Patti NeighmondAward-winning journalist Patti Neighmond is NPR's health policy correspondent. Her reports air regularly on NPR newsmagazines All Things Considered, Morning Edition, and Weekend Edition.
Did your mammography report come with a mention of breast density?
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Dr. Max Lebow examines the ear of 4-year-old Charlotte Anderson at Reliant Immediate Care in Los Angeles. Charlotte's mom brought her to the urgent care clinic because Charlotte was having balance problems.
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Fear of cancer's return may be driving women with an early diagnosis of breast cancer to have one or both breasts removed, though research shows milder treatment is just as effective.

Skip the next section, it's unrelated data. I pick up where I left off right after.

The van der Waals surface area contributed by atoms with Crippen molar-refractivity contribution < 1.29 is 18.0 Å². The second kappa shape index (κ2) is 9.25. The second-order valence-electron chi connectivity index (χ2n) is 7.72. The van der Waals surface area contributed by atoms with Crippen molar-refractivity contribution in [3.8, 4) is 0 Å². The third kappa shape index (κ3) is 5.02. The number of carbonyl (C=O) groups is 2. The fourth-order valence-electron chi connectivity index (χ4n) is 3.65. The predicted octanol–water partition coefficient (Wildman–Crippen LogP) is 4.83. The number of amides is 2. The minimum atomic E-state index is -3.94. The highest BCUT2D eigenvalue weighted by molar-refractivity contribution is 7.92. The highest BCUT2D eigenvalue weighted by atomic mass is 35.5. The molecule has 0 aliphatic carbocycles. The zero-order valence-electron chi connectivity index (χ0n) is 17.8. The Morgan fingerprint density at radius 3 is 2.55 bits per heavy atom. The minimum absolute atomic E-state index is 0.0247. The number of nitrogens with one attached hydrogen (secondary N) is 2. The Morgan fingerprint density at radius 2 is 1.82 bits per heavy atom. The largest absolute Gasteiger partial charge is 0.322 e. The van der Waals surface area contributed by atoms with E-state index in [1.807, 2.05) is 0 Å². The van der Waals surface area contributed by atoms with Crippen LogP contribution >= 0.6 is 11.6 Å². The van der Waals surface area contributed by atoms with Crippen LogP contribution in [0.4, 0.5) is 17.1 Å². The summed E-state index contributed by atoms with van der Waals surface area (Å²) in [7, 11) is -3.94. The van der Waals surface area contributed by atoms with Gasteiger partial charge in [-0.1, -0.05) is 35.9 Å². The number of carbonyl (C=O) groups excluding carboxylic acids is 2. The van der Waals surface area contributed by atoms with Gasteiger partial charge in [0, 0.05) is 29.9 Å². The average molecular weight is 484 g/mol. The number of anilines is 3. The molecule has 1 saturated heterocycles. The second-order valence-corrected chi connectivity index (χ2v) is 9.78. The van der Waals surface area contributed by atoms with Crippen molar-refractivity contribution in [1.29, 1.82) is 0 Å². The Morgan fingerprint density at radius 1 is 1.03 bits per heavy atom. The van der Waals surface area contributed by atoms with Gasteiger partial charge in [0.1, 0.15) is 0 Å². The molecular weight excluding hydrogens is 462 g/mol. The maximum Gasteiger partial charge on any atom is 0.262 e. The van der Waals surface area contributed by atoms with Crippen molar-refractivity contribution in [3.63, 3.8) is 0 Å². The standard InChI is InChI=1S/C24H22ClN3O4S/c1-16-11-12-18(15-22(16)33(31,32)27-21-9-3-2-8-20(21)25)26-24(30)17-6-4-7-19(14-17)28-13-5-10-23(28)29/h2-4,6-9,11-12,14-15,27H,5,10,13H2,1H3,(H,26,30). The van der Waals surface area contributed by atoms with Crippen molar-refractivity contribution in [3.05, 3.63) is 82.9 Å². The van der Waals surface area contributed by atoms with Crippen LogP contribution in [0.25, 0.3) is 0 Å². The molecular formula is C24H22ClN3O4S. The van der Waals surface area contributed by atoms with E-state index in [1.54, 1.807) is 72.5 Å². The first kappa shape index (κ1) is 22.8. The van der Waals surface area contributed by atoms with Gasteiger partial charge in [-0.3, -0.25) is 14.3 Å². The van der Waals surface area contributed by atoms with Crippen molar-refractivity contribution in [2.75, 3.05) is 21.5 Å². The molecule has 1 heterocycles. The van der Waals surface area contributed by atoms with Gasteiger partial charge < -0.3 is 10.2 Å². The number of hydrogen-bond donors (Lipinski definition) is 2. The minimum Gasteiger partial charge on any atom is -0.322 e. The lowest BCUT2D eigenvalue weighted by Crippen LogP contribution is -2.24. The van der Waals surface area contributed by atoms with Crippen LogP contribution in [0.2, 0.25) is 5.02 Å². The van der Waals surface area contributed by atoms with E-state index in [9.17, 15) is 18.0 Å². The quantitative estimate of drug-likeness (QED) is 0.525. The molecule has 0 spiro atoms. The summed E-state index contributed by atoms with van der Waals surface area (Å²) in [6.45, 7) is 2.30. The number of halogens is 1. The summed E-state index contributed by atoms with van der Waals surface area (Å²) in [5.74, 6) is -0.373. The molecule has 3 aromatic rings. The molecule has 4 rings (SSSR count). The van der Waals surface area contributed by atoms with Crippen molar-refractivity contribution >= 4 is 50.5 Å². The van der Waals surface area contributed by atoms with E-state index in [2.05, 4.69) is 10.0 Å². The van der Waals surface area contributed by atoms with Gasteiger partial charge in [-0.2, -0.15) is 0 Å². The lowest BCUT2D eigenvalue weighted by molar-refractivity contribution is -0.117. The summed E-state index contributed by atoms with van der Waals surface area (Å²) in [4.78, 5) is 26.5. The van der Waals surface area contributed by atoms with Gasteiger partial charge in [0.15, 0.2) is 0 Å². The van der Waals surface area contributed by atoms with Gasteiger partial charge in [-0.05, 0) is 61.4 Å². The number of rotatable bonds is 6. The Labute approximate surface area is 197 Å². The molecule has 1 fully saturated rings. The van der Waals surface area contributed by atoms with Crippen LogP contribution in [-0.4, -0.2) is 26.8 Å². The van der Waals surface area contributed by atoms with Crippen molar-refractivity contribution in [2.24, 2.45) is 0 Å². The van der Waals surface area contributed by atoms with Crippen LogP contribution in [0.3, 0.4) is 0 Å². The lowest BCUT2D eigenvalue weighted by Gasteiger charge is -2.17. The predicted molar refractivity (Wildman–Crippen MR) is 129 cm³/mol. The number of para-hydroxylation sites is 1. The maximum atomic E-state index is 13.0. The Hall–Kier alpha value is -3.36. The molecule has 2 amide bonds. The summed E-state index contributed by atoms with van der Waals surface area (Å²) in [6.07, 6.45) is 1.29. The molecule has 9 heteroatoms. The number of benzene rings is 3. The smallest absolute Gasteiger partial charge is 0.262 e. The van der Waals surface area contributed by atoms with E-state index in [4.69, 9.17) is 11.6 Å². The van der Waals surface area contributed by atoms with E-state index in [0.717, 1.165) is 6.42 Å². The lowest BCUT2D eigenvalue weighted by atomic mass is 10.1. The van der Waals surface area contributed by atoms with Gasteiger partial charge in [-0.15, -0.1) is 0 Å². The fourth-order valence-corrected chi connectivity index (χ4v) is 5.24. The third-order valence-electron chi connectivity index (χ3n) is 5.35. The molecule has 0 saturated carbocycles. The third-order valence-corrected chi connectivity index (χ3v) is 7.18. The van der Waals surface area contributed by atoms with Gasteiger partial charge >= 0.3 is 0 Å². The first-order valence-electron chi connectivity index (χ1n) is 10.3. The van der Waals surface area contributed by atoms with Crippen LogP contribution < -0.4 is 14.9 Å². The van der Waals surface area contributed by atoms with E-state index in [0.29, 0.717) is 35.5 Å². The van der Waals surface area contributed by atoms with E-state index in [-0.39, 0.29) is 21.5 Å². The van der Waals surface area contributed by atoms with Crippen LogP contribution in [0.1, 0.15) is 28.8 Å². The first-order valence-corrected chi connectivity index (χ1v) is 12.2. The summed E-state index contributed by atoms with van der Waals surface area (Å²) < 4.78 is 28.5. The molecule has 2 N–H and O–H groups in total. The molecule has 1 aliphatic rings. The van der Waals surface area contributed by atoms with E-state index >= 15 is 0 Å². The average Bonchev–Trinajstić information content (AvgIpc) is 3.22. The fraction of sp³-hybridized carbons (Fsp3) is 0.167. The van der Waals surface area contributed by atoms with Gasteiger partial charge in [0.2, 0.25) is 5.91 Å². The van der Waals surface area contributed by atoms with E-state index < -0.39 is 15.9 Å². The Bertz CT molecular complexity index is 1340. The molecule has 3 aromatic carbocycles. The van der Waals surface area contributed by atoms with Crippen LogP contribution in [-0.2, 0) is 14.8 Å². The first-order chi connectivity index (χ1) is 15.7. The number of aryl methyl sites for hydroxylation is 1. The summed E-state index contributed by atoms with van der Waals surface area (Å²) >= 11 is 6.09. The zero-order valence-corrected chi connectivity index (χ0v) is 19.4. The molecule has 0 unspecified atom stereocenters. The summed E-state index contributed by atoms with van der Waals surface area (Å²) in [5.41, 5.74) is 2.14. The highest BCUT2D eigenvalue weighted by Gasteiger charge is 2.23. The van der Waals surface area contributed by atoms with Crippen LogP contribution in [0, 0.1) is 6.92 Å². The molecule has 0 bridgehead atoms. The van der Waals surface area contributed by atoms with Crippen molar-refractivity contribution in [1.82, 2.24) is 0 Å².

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In a study of 1.3 million women, ages 40 to 74, having a false positive on a screening mammogram was associated with a slightly increased chance that the woman would eventually develop breast cancer. The extra risk seemed to be independent of the density of her breasts.
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Birth control pills are 99 percent effective in preventing pregnancy, research shows — but only if you remember to take them as prescribed. Rod-shaped implants, T-shaped IUDs and vaginal rings are other options.